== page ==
The triumph of the Franco-Spanish alliance in its war against Britain (1778–83), taken alone, might have justified the continued implementation of these new fiscal and administrative policies. It represented, however, an isolated and ephemeral geopolitical success among numerous setbacks. These included: a misguided and belated intervention in the Seven Years War (1761–3), resulting in the temporary loss of Cuba and the Philippines ;16 the forfeiture of the Falklands (Malvinas) to
Britain (1771) ; brazen, but ultimately futile, efforts to reacquire Gibraltar (1781–2) ; profligate, low-intensity military stalemates with Portugal both in Europe and in the borderlands of the Banda Oriental (1762, 1776, and 1801) ; a disastrous military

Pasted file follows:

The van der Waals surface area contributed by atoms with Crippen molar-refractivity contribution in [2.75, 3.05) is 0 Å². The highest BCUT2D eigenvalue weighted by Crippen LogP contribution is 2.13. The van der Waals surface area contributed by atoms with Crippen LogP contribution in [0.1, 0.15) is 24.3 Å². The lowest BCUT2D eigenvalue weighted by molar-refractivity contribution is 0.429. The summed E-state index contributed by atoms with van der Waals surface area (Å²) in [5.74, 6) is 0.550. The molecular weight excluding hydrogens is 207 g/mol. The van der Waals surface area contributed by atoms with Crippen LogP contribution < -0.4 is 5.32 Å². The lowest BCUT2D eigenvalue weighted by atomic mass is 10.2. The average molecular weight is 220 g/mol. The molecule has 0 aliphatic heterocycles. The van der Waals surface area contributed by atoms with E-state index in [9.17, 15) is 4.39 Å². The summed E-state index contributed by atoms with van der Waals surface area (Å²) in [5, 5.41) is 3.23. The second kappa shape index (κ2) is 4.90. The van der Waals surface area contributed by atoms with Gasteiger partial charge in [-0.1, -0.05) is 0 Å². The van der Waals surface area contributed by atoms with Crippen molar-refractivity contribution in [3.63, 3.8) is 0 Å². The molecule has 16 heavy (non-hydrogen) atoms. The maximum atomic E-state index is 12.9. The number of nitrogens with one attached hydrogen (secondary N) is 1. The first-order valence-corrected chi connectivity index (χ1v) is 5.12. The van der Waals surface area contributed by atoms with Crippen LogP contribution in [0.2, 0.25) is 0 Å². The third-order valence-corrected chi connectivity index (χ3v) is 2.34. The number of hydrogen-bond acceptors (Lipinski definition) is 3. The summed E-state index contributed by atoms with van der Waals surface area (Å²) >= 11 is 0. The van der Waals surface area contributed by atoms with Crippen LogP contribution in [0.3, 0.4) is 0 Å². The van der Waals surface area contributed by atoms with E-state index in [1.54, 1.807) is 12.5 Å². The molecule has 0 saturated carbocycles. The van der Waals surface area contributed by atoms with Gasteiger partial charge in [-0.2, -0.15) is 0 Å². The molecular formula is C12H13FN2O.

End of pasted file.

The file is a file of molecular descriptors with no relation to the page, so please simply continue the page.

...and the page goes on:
expedition to Algiers (1775) ; and Britain’s seizure of Trinidad (1797), followed by its brief occupation of Buenos Aires (1806). Moreover, the deleterious economic impact of the French Revolutionary wars on Spain’s oceanic commerce, symbolized
by the British blockade of its principal port of Ca´diz from 1796, the decimation of the fleet at St Vincent (1797), followed by its ultimate devastation at Trafalgar (1805), meant that the ‘metropolis was now virtually eliminated from the Atlantic ’.